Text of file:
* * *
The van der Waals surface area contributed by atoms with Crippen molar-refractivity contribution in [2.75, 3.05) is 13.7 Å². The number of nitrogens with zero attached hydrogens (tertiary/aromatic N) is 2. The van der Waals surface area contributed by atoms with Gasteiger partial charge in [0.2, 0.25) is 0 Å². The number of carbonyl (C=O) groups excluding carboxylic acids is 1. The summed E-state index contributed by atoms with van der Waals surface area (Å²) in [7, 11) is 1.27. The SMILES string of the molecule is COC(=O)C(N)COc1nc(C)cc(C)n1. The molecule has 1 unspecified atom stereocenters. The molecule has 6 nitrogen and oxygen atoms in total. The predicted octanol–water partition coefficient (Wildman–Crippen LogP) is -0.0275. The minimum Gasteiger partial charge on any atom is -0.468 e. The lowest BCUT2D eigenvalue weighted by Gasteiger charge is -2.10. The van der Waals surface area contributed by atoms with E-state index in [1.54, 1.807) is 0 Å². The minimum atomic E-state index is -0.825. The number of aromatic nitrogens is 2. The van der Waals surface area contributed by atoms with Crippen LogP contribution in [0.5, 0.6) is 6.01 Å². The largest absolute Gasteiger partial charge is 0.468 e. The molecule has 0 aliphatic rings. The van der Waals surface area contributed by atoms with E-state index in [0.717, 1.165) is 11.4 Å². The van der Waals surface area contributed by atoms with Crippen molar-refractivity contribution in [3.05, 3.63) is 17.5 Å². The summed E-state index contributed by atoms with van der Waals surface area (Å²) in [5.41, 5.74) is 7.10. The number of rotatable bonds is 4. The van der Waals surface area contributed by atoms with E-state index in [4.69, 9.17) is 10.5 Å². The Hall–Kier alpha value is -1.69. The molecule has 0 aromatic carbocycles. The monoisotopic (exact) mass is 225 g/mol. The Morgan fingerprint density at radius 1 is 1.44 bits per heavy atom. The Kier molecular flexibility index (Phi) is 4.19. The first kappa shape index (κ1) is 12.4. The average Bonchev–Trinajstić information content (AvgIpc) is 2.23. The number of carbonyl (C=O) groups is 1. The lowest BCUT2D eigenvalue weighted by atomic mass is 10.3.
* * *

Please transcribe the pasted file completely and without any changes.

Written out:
The van der Waals surface area contributed by atoms with Crippen molar-refractivity contribution in [2.75, 3.05) is 13.7 Å². The number of nitrogens with zero attached hydrogens (tertiary/aromatic N) is 2. The van der Waals surface area contributed by atoms with Gasteiger partial charge in [0.2, 0.25) is 0 Å². The number of carbonyl (C=O) groups excluding carboxylic acids is 1. The summed E-state index contributed by atoms with van der Waals surface area (Å²) in [7, 11) is 1.27. The SMILES string of the molecule is COC(=O)C(N)COc1nc(C)cc(C)n1. The molecule has 1 unspecified atom stereocenters. The molecule has 6 nitrogen and oxygen atoms in total. The predicted octanol–water partition coefficient (Wildman–Crippen LogP) is -0.0275. The minimum Gasteiger partial charge on any atom is -0.468 e. The lowest BCUT2D eigenvalue weighted by Gasteiger charge is -2.10. The van der Waals surface area contributed by atoms with E-state index in [1.54, 1.807) is 0 Å². The minimum atomic E-state index is -0.825. The number of aromatic nitrogens is 2. The van der Waals surface area contributed by atoms with Crippen LogP contribution in [0.5, 0.6) is 6.01 Å². The largest absolute Gasteiger partial charge is 0.468 e. The molecule has 0 aliphatic rings. The van der Waals surface area contributed by atoms with E-state index in [0.717, 1.165) is 11.4 Å². The van der Waals surface area contributed by atoms with Crippen molar-refractivity contribution in [3.05, 3.63) is 17.5 Å². The summed E-state index contributed by atoms with van der Waals surface area (Å²) in [5.41, 5.74) is 7.10. The number of rotatable bonds is 4. The van der Waals surface area contributed by atoms with E-state index in [4.69, 9.17) is 10.5 Å². The Hall–Kier alpha value is -1.69. The molecule has 0 aromatic carbocycles. The monoisotopic (exact) mass is 225 g/mol. The Morgan fingerprint density at radius 1 is 1.44 bits per heavy atom. The Kier molecular flexibility index (Phi) is 4.19. The first kappa shape index (κ1) is 12.4. The average Bonchev–Trinajstić information content (AvgIpc) is 2.23. The number of carbonyl (C=O) groups is 1. The lowest BCUT2D eigenvalue weighted by atomic mass is 10.3.